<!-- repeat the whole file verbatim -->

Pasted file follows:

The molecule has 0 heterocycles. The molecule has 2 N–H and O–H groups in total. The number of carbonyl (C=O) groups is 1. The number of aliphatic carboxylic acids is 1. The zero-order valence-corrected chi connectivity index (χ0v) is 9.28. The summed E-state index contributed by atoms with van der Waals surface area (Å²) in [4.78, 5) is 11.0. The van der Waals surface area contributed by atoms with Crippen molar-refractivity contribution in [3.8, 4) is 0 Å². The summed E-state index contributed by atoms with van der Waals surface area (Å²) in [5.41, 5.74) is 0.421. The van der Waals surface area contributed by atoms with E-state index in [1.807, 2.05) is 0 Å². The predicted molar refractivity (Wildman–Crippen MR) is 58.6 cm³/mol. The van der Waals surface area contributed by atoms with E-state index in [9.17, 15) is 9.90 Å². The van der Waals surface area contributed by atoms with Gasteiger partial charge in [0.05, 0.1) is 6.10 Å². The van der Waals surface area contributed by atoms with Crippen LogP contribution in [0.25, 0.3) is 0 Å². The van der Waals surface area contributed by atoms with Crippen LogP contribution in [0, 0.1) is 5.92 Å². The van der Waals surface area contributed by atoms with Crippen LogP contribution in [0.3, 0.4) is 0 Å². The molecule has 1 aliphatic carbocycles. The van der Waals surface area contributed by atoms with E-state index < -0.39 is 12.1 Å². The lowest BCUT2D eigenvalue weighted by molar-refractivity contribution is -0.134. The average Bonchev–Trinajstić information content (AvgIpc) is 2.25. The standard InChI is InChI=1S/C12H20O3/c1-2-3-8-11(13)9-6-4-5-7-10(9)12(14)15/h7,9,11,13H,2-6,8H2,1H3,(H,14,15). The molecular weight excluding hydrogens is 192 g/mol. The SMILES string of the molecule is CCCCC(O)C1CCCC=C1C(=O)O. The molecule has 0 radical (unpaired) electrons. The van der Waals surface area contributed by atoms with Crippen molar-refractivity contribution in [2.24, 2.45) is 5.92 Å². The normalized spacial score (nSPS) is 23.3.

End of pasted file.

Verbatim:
The molecule has 0 heterocycles. The molecule has 2 N–H and O–H groups in total. The number of carbonyl (C=O) groups is 1. The number of aliphatic carboxylic acids is 1. The zero-order valence-corrected chi connectivity index (χ0v) is 9.28. The summed E-state index contributed by atoms with van der Waals surface area (Å²) in [4.78, 5) is 11.0. The van der Waals surface area contributed by atoms with Crippen molar-refractivity contribution in [3.8, 4) is 0 Å². The summed E-state index contributed by atoms with van der Waals surface area (Å²) in [5.41, 5.74) is 0.421. The van der Waals surface area contributed by atoms with E-state index in [1.807, 2.05) is 0 Å². The predicted molar refractivity (Wildman–Crippen MR) is 58.6 cm³/mol. The van der Waals surface area contributed by atoms with E-state index in [9.17, 15) is 9.90 Å². The van der Waals surface area contributed by atoms with Gasteiger partial charge in [0.05, 0.1) is 6.10 Å². The van der Waals surface area contributed by atoms with Crippen LogP contribution in [0.25, 0.3) is 0 Å². The van der Waals surface area contributed by atoms with Crippen LogP contribution in [0, 0.1) is 5.92 Å². The van der Waals surface area contributed by atoms with Crippen LogP contribution in [0.3, 0.4) is 0 Å². The molecule has 1 aliphatic carbocycles. The van der Waals surface area contributed by atoms with E-state index < -0.39 is 12.1 Å². The lowest BCUT2D eigenvalue weighted by molar-refractivity contribution is -0.134. The average Bonchev–Trinajstić information content (AvgIpc) is 2.25. The standard InChI is InChI=1S/C12H20O3/c1-2-3-8-11(13)9-6-4-5-7-10(9)12(14)15/h7,9,11,13H,2-6,8H2,1H3,(H,14,15). The molecular weight excluding hydrogens is 192 g/mol. The SMILES string of the molecule is CCCCC(O)C1CCCC=C1C(=O)O. The molecule has 0 radical (unpaired) electrons. The van der Waals surface area contributed by atoms with Crippen molar-refractivity contribution in [2.24, 2.45) is 5.92 Å². The normalized spacial score (nSPS) is 23.3.